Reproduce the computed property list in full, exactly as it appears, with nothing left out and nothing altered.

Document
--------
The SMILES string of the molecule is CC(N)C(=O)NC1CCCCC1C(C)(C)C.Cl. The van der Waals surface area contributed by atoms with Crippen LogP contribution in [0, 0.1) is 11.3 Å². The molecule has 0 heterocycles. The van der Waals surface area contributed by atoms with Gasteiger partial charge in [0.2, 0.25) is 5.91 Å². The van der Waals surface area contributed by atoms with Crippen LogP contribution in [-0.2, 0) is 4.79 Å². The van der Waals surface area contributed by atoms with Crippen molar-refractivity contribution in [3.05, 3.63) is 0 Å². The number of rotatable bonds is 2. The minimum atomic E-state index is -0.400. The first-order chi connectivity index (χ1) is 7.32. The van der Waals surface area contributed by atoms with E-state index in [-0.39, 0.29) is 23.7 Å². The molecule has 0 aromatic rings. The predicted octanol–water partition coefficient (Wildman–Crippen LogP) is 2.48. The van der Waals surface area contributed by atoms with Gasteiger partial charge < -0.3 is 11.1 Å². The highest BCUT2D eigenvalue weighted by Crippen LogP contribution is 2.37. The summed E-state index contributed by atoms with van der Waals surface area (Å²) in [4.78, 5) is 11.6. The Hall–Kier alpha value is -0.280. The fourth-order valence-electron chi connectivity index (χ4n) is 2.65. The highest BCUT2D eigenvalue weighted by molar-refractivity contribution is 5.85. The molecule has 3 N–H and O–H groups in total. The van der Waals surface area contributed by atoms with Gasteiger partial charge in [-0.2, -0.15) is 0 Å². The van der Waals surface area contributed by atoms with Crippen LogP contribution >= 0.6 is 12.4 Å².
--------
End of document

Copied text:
The SMILES string of the molecule is CC(N)C(=O)NC1CCCCC1C(C)(C)C.Cl. The van der Waals surface area contributed by atoms with Crippen LogP contribution in [0, 0.1) is 11.3 Å². The molecule has 0 heterocycles. The van der Waals surface area contributed by atoms with Gasteiger partial charge in [0.2, 0.25) is 5.91 Å². The van der Waals surface area contributed by atoms with Crippen LogP contribution in [-0.2, 0) is 4.79 Å². The van der Waals surface area contributed by atoms with Crippen molar-refractivity contribution in [3.05, 3.63) is 0 Å². The number of rotatable bonds is 2. The minimum atomic E-state index is -0.400. The first-order chi connectivity index (χ1) is 7.32. The van der Waals surface area contributed by atoms with E-state index in [-0.39, 0.29) is 23.7 Å². The molecule has 0 aromatic rings. The predicted octanol–water partition coefficient (Wildman–Crippen LogP) is 2.48. The van der Waals surface area contributed by atoms with Gasteiger partial charge < -0.3 is 11.1 Å². The highest BCUT2D eigenvalue weighted by Crippen LogP contribution is 2.37. The summed E-state index contributed by atoms with van der Waals surface area (Å²) in [4.78, 5) is 11.6. The Hall–Kier alpha value is -0.280. The fourth-order valence-electron chi connectivity index (χ4n) is 2.65. The highest BCUT2D eigenvalue weighted by molar-refractivity contribution is 5.85. The molecule has 3 N–H and O–H groups in total. The van der Waals surface area contributed by atoms with Gasteiger partial charge in [-0.2, -0.15) is 0 Å². The van der Waals surface area contributed by atoms with Crippen LogP contribution >= 0.6 is 12.4 Å².